In her public response to the archbishop’s Pentecost letter, Bishop Jefferts Schori said Dr. Williams’ understanding of Acts 2 and Pentecost was insufficient.  “Pentecost is most fundamentally a continuing gift of the Spirit, rather than a limitation or quenching of that Spirit.”

“The recent statement by the Archbishop of Canterbury about the struggles within the Anglican Communion seems to equate Pentecost with a single understanding of gospel realities. Those who received the gift of the Spirit on that day all heard good news. The crowd reported, ‘in our own languages we hear them speaking about God’s deeds of power’ (Acts 2:11),” she said.

Bishop Jefferts Schori stated “the Spirit does seem to be saying to many within the Episcopal Church that gay and lesbian persons are God’s good creation, that an aspect of good creation is the possibility of lifelong, faithful partnership, and that such persons may indeed be good and healthy exemplars of gifted leadership within the Church, as baptized leaders and ordained ones.”

She conceded that this “growing awareness does not deny the reality that many Anglicans and not a few Episcopalians still fervently hold traditional views about human sexuality. This Episcopal Church is a broad and inclusive enough tent to hold that variety.”

For the past “50 years” the Episcopal Church has been “listening to and for the Spirit” to guide it on issues of human sexuality.  Not all were agreed on what the Spirit was saying, but the “willingness to live in tension is a hallmark of Anglicanism” she said and “diversity in community” was a hallmark of the Anglican ethos.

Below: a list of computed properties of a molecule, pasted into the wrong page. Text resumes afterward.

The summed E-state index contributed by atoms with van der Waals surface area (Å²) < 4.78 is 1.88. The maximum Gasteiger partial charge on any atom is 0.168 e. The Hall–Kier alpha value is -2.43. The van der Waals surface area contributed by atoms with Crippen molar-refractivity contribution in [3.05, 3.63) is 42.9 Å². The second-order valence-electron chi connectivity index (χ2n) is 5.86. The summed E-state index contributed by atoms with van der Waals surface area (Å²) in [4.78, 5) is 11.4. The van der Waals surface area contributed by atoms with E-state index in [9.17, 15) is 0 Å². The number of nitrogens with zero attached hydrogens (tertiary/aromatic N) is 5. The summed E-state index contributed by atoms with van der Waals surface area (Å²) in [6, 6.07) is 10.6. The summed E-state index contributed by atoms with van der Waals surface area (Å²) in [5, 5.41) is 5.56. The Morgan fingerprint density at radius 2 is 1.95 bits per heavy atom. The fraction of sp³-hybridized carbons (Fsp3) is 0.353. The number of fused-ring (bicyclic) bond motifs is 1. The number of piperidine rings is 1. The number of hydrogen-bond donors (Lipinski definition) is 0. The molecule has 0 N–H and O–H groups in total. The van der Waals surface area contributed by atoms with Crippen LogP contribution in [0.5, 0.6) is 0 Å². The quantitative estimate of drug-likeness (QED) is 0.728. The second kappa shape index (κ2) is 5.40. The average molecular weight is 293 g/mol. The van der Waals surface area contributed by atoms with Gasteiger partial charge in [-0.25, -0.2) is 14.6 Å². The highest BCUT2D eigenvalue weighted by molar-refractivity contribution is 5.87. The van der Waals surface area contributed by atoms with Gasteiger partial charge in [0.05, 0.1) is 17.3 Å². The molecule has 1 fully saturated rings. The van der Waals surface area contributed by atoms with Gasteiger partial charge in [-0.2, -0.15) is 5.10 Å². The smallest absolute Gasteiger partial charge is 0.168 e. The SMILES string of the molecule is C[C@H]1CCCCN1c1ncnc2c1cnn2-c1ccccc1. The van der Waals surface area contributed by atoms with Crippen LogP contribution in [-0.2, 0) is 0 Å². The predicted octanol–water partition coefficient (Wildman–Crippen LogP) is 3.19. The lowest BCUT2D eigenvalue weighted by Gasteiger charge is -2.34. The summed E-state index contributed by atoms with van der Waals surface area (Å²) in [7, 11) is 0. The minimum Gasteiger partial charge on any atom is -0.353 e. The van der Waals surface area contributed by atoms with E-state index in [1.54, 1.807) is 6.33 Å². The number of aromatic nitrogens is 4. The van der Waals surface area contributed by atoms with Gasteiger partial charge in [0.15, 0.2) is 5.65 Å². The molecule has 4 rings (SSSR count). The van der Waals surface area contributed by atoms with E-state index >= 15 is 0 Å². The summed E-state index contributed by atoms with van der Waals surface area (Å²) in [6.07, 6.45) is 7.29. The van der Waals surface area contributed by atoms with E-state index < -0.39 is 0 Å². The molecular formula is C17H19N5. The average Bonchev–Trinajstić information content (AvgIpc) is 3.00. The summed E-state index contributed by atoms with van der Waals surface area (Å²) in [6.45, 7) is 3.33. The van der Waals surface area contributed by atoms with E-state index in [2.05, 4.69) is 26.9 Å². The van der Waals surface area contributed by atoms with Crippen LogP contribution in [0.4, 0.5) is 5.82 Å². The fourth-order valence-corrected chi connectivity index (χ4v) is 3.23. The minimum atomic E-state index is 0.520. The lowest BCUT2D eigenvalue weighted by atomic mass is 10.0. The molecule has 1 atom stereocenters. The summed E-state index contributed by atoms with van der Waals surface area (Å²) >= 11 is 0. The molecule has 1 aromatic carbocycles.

American Anglicanism “recognizes that the Spirit may be speaking to all of us, in ways that do not at present seem to cohere or agree. It also recognizes what Jesus says about the Spirit to his followers, ‘I still have many things to say to you, but you cannot bear them now. When the Spirit of truth comes, he will guide you into all the truth; for he will not speak on his own, but will speak whatever he hears, and he will declare to you the things that are to come’ (John 16:12-13).”

Dr. Williams’ efforts to dictate uniformity of belief was un-Anglican, Bishop Jefferts Schori said.  “We live in great concern that colonial attitudes continue, particularly in attempts to impose a single understanding across widely varying contexts and cultures.”

She also noted the “troubling push toward centralized authority” by Dr. Williams, adding that the Church of England and the Episcopal Church had both arisen from “concerns over self-determination in the face of colonial control.”